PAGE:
Wednesday, December 11, 2013

Trusting My Teacher Instincts

It struck me today that teaching is instinctive. A teacher has to be constantly flexible and ready to adjust on the fly. One never knows when that teachable moment might arrive. I started thinking about this as I was reflecting on a lesson that went really well earlier this week and why it went so well. And I realized that beyond the pedagogy, beyond the lesson plan, beyond the responses of the students, it was the instinctiveness I have when I’m teaching that helped it to be successful.

I have a general plan when I teach, but there are times when I’m talking about reading or modeling writing that I realize I’m adding in many more things than I might even have identified or thought about ahead of time. It’s instinct that helps me see that as I’m talking about teaching through our writing I can also talk about point-of-view, grammar, voice, organization, audience, word choice, and so much more. Teaching language arts as a subject is always interesting because there are so very many interconnected elements. And no matter what I plan to do, there is always something that I see during the teaching that I know I can add to make things clearer to students that I didn’t plan on ahead of time. I was trying to figure out how I could explain this to a new teacher or someone not in this profession, but I wasn’t sure.  That’s the point when I realized it’s about instinct. 

My instinct drives what I do in the classroom. It’s how I make decisions on the spot, make adjustments to lessons on the fly, make use of teachable moments when they come up…because I know, in that moment, that those are the things I need to teach, address, explore, connect, discuss, make clearer. Instinct guides what I do in the classroom, and I think it has to because when I have a depth of knowledge behind me, it can support me in moving forward or changing directions in the moment. So it comes back to learning and using that knowledge to guide my instincts for what to do next. I’m not sure if teacher instinct is teachable, but I know that without being a learner myself and constantly striving to understand best practices and better ways to teach and using that knowledge to support me, I wouldn’t necessarily be able to trust my instincts. And I need to be able to trust my instincts in the classroom, so I need to keep learning and challenging myself, and taking advantage of those moments when the metaphorical lightbulb goes on above my head to let my instincts guide my way.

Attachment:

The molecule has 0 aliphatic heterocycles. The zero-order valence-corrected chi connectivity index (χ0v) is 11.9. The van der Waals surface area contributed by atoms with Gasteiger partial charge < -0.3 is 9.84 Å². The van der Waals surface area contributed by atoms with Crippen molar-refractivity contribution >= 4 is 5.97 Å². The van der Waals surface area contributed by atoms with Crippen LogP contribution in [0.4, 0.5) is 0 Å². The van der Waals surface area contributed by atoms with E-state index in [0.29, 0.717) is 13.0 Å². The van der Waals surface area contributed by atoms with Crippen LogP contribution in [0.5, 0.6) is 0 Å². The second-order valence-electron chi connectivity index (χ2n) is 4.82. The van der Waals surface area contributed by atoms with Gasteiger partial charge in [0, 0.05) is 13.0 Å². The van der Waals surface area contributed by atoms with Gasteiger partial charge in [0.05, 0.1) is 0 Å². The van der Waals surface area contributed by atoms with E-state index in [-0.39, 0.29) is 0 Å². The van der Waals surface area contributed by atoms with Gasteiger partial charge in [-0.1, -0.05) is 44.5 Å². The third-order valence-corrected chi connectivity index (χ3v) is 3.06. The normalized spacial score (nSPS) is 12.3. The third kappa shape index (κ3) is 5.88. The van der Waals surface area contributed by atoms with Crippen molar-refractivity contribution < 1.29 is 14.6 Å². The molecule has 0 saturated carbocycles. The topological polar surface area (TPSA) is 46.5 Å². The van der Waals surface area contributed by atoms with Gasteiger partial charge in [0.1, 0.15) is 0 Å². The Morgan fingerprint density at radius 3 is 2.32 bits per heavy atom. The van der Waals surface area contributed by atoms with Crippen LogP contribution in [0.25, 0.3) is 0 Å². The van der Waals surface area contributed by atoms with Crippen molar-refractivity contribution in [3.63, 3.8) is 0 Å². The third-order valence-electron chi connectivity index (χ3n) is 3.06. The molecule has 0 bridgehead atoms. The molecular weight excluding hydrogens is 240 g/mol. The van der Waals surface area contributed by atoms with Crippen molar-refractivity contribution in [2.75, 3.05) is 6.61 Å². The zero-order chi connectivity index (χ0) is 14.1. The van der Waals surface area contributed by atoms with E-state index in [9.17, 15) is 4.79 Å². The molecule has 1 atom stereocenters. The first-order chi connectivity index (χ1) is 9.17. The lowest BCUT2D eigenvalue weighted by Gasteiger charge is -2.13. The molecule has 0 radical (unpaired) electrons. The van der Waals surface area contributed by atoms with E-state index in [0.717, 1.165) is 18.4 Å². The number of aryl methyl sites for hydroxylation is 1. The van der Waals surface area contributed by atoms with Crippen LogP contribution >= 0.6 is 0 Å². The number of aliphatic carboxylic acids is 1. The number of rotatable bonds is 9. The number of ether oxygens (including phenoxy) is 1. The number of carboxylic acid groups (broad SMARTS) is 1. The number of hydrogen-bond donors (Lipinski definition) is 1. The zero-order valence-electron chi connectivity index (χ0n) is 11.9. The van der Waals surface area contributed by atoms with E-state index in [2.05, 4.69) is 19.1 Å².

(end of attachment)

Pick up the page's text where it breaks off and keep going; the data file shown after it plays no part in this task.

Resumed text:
1 comment:

  1. I love how you reflect on why a lesson is good. Maybe we don't do that kind of reflection enough. Your desire to keep learning and being a learner shows how you feed and build your teacher instincts. I think instincts are created for most teachers over time. Some may have an innate ability to read kids or a situation quickly, but for me that confidence of what works and how to dish it up for learners is an hard won skill.